Control of the Michigan Board of Education shifted to the Democratic party on Tuesday, reducing the chances that the state education department will shutter low-performing schools.

With nearly all of the votes tallied as of Wednesday morning, Democrats Judy Pritchett and Tiffany Tilley appeared to be leading the pack of 11 candidates who had been vying for two seats on the eight-member board.

Pritchett, a former chief academic officer at the Macomb County Intermediate School District who drew large donations from Michigan labor unions, had 25 percent of the vote in preliminary returns Wednesday morning. Tiffany Tilley, the director of the Southfield Community Anti-Drug Coalition, had 24 percent of the vote.

The only incumbent in the race, Republican Richard Zeile, was running in fourth place Wednesday morning with 20 percent of the vote.  

The Democratic victories on the state board were part of a successful night for Michigan Democrats, who rode a wave of antipathy to President Donald Trump to take victories in statewide positions, including governor.

The state board, which is tasked with hiring a state superintendent and overseeing the state department of education, has been evenly divided for the last two years between four Democrats and four Republicans. Now the split will be 6-2.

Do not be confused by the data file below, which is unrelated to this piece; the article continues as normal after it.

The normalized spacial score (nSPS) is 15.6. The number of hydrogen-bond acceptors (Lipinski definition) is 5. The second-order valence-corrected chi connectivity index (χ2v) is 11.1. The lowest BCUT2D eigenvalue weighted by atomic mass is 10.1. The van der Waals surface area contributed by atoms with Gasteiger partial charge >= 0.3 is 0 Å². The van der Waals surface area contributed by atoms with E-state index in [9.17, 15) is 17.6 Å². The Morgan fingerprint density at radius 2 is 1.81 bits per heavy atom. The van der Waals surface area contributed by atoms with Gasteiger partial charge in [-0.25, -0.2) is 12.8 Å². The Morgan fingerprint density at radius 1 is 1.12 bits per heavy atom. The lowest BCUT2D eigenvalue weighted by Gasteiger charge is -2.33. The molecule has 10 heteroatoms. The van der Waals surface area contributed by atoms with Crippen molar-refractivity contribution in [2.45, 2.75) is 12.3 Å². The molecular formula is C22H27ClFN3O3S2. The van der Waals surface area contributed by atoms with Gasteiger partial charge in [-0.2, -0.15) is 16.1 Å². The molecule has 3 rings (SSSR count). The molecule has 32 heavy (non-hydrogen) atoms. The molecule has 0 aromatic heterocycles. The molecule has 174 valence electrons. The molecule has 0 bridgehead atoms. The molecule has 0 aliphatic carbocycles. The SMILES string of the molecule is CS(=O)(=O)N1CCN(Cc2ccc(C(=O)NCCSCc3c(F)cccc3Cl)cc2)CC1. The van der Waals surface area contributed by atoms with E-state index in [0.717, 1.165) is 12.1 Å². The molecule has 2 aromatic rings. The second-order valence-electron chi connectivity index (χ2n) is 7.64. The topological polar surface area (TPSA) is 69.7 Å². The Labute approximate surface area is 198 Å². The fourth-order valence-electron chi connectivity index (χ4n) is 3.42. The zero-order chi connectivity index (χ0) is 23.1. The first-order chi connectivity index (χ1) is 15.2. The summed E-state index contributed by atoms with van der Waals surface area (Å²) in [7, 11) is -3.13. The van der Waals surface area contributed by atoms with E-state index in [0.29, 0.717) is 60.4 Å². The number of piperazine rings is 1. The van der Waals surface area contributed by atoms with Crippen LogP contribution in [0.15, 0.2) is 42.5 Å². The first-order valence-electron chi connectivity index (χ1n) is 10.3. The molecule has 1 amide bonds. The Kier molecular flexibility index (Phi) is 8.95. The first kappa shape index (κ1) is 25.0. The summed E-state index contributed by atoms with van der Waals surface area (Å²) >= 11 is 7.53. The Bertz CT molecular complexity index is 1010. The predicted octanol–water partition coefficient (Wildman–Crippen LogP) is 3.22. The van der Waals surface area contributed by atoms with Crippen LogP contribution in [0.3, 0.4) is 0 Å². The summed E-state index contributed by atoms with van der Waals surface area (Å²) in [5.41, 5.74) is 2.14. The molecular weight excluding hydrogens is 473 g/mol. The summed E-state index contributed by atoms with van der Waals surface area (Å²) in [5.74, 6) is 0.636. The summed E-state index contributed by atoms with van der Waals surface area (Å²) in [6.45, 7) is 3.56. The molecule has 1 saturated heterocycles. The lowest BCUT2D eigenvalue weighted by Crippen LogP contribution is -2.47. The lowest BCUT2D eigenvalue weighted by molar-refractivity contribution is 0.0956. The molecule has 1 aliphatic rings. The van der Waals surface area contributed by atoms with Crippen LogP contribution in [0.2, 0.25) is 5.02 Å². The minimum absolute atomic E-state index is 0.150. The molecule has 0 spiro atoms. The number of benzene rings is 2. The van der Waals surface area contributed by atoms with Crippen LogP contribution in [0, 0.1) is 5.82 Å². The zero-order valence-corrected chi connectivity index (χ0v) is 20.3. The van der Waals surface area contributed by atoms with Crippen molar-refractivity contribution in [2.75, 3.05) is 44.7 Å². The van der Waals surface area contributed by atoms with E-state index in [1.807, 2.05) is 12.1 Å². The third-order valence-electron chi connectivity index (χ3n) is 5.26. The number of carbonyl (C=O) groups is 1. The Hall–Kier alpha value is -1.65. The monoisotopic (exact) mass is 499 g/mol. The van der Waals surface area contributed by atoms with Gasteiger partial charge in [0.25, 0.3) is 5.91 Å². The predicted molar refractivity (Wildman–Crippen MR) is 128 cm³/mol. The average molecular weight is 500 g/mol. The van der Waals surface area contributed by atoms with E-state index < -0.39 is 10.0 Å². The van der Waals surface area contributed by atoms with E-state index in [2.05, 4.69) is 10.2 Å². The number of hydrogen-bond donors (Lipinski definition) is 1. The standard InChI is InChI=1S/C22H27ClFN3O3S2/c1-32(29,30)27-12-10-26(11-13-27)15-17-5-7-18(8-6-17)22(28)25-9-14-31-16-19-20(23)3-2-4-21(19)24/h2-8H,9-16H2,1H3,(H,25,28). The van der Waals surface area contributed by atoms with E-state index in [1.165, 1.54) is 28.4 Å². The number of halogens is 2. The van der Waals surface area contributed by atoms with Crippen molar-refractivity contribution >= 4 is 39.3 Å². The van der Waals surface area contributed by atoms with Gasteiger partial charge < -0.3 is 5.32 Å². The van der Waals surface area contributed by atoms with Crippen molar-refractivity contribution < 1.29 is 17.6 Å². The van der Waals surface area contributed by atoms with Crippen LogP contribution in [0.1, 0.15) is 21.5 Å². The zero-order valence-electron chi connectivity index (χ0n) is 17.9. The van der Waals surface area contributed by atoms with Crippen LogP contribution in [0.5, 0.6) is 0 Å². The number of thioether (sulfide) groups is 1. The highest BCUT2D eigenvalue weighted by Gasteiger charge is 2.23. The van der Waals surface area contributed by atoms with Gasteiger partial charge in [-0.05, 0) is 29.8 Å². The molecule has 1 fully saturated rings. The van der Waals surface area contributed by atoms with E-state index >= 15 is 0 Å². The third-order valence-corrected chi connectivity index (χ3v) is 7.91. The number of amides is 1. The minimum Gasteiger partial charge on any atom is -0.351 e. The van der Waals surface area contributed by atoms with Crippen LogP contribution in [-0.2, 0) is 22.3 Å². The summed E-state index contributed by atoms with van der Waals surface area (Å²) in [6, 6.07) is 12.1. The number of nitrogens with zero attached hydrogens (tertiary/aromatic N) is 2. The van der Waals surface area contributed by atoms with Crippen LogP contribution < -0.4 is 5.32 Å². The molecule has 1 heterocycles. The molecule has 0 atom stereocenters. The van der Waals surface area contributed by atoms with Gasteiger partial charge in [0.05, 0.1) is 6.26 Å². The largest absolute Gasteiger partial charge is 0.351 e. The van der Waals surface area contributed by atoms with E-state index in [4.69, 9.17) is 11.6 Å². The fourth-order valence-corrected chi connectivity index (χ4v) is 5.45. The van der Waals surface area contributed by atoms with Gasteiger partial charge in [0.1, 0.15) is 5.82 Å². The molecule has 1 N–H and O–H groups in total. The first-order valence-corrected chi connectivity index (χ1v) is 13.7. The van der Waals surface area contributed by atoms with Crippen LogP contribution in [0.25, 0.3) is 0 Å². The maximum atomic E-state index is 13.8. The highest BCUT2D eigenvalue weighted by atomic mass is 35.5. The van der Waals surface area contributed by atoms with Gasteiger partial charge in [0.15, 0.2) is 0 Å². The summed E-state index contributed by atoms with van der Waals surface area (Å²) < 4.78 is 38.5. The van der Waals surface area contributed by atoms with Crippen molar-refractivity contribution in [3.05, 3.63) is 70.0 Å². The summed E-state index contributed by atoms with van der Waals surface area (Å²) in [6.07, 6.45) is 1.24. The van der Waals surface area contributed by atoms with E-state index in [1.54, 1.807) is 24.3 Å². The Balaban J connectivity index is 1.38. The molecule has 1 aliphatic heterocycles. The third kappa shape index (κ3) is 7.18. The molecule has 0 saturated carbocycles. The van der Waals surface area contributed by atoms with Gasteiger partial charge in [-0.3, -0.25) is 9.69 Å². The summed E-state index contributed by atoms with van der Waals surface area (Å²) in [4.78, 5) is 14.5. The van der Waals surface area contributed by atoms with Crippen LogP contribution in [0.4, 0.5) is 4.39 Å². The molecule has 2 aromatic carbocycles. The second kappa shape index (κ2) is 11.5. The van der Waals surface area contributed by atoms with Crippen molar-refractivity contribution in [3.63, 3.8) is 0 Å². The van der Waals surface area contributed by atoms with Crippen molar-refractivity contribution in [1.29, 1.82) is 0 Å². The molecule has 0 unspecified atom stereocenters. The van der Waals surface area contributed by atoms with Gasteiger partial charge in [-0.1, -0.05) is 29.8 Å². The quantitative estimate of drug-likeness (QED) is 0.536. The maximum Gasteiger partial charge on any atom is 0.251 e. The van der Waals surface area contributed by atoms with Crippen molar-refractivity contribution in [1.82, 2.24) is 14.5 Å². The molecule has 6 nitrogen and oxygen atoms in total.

Pritchett and Tilley were elected to eight-year terms, but they’ll have plenty to do in year one.

In the coming months, the board will hire a replacement for former state superintendent Brian Whiston, who died in May. The new superintendent could play a crucial role in deciding the future of Michigan’s lowest-performing schools — most of which are in Detroit.

Those schools have been threatened with closure in the past and are currently in partnership agreements with the state that require them to meet test score improvement targets or face potentially serious consequences. The state education department is also charged with making crucial decisions about the standards that will be used to determine which third-graders could be held back under a tough new state law that requires students to reach a still-undefined reading level in order to pass the third grade.

To learn more about the two new board members, read their responses to our candidate survey below, or watch them lay out their positions at a candidate forum.